That points to the central dilemma facing us all as we rethink how we work. Multiple surveys suggest Americans are eager to work remotely at least part of the time – the ideal consensus seems to be coalescing around three days in the office and two days remote. Yet the hybrid model comes with its own complexities. If managers with families and commutes choose to work remotely, but younger employees are on site, the junior employees will lack opportunities to absorb corporate culture or get the mentoring they need. Hybrid work could also limit those serendipitous office interactions – the casual conversation in the hallway or waiting for the elevator – that lead to opportunities, promotions and breakthrough ideas.
Yet if done correctly, there’s a chance to bring balance back into our lives, to a degree that we haven’t seen at least since the widespread adoption of email and cell phones. Not just parents, but all employees would be better off with more flexible time to recharge, exercise, and, oh yeah, sleep. There’s also a hidden benefit in a year of sweatpants-wearing and Zoom meetings: a more casual, more authentic version of our colleagues, with unwashed hair, pets, kids and laundry all on display. That too would help level the playing field, especially for professional women who, over the course of their careers, spend thousands of hours more than men just getting ready for work.
There are glimmers of progress. During the pandemic, as rates of depression and anxiety soared – to 40% of all U.S. adults, quadruple previous levels – a number of companies began offering enhanced mental health services and paid “recharge” days, among them LinkedIn, Citigroup, Red Hat, Indeed.com and SAP. Some companies are offering subsidized childcare, including Microsoft, Facebook, Google and Home Depot, all of which have expanded existing plans. Separately, more than 200 businesses, along with the advocacy group Time’s Up, recently created a coalition to push for child and elder care solutions. It’s essential that these measures stay in place once the pandemic winds down – and that other companies, most of which don’t offer these benefits, step up as well.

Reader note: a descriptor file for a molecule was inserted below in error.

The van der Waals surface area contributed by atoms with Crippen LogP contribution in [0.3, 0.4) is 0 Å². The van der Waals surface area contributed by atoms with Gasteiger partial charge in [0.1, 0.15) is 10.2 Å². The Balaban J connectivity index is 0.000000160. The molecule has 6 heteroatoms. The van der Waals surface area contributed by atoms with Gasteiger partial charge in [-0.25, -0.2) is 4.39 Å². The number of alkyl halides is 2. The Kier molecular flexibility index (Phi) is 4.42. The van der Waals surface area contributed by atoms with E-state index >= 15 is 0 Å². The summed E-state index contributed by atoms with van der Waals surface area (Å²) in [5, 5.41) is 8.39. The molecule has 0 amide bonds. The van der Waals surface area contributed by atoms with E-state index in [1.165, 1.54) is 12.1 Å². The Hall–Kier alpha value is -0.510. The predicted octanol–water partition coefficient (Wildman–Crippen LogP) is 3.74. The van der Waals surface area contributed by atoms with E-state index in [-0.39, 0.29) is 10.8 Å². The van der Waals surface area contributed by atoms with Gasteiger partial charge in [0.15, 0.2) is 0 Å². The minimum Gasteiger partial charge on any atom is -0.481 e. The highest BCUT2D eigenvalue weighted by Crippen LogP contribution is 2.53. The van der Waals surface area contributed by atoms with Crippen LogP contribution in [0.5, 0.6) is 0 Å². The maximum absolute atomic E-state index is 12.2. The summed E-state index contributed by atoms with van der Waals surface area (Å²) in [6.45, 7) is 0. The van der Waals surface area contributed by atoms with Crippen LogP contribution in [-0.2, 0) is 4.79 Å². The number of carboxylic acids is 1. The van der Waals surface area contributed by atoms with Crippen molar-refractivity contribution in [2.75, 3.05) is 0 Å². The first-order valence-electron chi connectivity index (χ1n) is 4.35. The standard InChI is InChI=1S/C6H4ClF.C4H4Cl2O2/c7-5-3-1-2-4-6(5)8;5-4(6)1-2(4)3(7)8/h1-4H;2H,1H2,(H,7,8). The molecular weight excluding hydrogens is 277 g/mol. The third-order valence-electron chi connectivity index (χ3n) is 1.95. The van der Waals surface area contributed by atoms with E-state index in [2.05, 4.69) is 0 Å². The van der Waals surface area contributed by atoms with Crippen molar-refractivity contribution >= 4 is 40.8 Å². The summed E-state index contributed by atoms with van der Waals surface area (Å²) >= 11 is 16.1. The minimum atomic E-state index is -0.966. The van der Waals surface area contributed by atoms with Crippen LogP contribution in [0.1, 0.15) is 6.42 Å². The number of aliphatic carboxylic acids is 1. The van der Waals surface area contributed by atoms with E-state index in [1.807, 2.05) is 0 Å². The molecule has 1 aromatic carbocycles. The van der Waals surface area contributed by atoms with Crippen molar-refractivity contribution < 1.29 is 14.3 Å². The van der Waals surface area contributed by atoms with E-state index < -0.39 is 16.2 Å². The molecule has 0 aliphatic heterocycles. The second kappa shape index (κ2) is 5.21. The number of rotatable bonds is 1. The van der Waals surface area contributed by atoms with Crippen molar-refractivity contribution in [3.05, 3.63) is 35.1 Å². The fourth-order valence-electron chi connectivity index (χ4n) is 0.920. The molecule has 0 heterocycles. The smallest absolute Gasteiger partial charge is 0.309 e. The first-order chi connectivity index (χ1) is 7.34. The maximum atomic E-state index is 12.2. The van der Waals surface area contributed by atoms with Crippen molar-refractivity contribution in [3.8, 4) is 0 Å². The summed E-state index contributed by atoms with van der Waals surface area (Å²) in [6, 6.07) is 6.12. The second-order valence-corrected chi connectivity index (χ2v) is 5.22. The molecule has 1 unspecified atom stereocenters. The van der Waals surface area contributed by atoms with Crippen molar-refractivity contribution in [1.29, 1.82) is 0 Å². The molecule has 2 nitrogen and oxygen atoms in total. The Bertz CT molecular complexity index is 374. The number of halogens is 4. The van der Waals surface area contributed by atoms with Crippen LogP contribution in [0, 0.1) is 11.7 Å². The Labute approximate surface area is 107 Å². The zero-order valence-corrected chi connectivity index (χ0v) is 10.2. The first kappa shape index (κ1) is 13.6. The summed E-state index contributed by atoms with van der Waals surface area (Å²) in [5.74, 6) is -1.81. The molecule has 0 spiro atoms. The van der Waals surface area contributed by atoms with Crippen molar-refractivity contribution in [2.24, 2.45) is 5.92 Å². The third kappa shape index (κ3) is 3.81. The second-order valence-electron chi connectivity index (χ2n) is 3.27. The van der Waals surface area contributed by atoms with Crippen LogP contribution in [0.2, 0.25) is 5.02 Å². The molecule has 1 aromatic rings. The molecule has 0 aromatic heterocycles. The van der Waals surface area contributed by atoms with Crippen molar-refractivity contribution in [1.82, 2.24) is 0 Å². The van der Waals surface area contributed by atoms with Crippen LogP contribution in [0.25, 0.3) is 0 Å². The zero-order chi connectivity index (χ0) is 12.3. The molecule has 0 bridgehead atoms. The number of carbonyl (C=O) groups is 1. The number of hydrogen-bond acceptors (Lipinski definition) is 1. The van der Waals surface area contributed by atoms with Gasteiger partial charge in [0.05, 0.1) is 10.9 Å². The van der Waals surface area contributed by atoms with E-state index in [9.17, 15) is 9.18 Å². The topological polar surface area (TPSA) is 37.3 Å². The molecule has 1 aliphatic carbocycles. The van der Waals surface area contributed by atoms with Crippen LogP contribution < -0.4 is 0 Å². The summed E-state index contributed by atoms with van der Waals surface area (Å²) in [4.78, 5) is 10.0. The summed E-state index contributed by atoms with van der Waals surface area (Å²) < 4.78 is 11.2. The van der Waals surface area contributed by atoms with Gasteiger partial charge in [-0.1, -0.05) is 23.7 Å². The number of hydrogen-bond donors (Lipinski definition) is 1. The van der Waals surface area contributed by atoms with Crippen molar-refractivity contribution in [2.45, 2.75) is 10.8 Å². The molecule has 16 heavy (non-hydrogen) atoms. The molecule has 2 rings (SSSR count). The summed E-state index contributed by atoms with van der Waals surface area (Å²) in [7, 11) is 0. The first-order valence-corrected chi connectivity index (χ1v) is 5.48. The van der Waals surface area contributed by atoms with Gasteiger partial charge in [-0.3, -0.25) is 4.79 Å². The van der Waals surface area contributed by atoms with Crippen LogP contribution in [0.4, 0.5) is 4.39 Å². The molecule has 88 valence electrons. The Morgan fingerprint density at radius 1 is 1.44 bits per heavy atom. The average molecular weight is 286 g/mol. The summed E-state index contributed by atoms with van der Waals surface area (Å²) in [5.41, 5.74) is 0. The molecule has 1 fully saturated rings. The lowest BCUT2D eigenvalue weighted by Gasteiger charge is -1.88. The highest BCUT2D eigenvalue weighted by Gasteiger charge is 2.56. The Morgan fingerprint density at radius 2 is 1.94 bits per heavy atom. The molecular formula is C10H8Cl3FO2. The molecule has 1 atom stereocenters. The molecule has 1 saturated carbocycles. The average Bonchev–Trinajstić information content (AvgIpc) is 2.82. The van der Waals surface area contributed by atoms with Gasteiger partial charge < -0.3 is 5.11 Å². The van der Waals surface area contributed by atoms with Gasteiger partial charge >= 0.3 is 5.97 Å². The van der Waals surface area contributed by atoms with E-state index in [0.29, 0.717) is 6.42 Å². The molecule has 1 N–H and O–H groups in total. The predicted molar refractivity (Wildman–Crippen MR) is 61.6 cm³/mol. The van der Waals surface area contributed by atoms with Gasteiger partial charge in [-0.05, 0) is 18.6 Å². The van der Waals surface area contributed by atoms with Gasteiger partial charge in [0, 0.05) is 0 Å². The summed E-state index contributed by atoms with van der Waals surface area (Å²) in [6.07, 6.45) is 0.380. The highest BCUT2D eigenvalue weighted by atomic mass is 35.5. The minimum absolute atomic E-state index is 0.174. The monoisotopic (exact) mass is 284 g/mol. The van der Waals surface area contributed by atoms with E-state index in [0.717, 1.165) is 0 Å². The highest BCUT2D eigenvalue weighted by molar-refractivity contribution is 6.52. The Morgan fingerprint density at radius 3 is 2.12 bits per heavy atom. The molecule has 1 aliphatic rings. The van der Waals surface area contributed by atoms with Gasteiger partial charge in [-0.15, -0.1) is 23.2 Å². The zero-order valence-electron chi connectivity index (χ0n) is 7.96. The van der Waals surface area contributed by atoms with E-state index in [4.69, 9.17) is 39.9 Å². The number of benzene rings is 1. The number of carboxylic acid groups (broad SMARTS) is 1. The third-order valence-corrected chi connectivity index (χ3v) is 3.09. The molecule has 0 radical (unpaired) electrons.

We have an unprecedented opportunity right now to reinvent, to create workplace culture almost from scratch. Over the past decades, various types of businesses have rotated in and out of favor–conglomerates in the ‘60s, junk bonds in the ‘80s, tech in the ‘aughts – but the basic workplace structure, of office cubicles and facetime, has remained the same. It’s time to allow the creative ideas to flow. For example, companies are stuck with millions of square feet of now-unused office space – sublet space soared by 40% from late 2019 to this year, CoStar found. Why not use that extra space for daycare? Working parents of small children would jump at the opportunity to have a safe, affordable option, while having their kids close by. In Richmond, Kari Altizer says if the finance industry had daycare and remote work options, she wouldn’t have had to quit her job in the first place.